This year for #16DaysofActivism, we ran a social media campaign highlighting some often-ignored aspects of gender-based violence.

  1. On India’s declining female workforce participation “There is a double burden of work–outside work and home work–which is really overwhelming for women.
  2. On the role of men and boys “Whenever we talk about preventing violence against women, generally, men see themselves in the role of a protector. Instead, let us focus on what we can do so that women do not need protection in the first place.”
  3. On the need to focus on pleasure “Stigma increases shame and violence. When we talk about our desires, it helps us feel more comfortable with ourselves, and that strengthens choice and agency.
  4. On the connection between mental health and violence “While research shows that chronic violence or traumatic events have links to common mental disorders like depression and anxiety, they also have an impact on ‘softer’ aspects of mental health.”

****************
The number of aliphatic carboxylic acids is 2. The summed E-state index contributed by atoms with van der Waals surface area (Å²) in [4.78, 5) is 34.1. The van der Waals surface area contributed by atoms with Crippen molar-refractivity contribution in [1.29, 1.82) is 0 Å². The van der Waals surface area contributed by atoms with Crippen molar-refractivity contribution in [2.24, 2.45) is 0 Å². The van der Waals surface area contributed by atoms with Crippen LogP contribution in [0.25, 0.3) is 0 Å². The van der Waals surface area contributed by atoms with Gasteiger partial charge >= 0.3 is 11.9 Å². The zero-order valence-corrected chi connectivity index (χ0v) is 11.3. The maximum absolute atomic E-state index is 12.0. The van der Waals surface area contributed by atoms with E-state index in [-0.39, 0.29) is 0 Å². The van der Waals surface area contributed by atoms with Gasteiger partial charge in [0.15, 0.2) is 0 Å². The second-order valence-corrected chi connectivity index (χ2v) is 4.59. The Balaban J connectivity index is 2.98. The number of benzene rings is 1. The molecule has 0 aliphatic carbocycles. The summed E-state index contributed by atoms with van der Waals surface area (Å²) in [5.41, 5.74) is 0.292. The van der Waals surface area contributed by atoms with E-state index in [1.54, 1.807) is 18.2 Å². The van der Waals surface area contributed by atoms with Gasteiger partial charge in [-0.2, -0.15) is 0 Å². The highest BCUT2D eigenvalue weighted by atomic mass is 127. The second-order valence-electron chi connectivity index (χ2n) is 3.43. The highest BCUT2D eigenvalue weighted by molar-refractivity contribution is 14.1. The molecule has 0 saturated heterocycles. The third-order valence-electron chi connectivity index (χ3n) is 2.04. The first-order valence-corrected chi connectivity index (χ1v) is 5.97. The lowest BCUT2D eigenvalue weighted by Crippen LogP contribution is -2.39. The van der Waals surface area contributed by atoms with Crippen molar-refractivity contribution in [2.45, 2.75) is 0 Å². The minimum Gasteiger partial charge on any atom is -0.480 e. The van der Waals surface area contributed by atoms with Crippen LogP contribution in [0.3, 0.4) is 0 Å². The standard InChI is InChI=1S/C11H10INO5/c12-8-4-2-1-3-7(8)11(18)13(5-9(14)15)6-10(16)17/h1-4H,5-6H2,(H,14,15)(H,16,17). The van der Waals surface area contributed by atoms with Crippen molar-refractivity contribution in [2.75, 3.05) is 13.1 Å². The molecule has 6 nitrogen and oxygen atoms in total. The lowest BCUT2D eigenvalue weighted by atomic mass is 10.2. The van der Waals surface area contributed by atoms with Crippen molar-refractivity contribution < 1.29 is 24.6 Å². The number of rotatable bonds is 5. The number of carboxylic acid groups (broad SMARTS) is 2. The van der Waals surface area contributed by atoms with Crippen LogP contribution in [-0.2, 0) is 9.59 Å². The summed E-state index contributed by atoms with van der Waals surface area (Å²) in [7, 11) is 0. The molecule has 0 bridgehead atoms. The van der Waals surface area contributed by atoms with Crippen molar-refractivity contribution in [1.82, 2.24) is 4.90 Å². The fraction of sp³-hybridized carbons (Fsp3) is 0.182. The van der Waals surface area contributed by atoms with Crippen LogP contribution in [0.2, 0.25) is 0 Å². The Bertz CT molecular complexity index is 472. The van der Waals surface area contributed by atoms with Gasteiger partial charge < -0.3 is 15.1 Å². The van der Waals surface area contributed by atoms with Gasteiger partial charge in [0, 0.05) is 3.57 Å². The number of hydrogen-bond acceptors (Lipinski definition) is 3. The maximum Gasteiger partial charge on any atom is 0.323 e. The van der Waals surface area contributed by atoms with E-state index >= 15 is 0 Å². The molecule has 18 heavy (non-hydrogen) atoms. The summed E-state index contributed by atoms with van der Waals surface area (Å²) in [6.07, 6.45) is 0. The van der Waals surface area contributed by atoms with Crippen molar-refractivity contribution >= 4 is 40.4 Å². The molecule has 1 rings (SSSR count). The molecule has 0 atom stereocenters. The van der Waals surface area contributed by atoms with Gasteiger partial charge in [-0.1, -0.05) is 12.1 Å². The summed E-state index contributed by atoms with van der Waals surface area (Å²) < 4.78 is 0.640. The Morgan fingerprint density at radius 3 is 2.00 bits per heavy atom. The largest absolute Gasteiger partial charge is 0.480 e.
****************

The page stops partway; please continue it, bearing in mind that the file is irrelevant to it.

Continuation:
5. On the need to understand backlash “When women and girls try to voice their agency, try to claim their rights, they face all sorts of negative reactions, ranging from exclusion, to removal of their privileges, to violence.”
  6. On navigating power structures online “Online violence or technology-enabled violence can take several forms. It can be verbal abuse, it can be threats, it can be violation of consent in many different levels.”
  7.  On the gaps in the law “Section 375 of the India Penal Code defines rape as an act perpetrated by a man, against a woman. By its very definition, it excludes men from having faced sexual violence.
  8. On India’s problematic mainstream discourse on sexual violence “Every time a crime against an upper caste/class cis-woman is reported, personal stories of privileged women fearing men, who typically belong to working class, Dalit, and poor communities, in Indian public spaces go viral.”

Read the full article about missing when we talk about gender-based violence at India Development Review.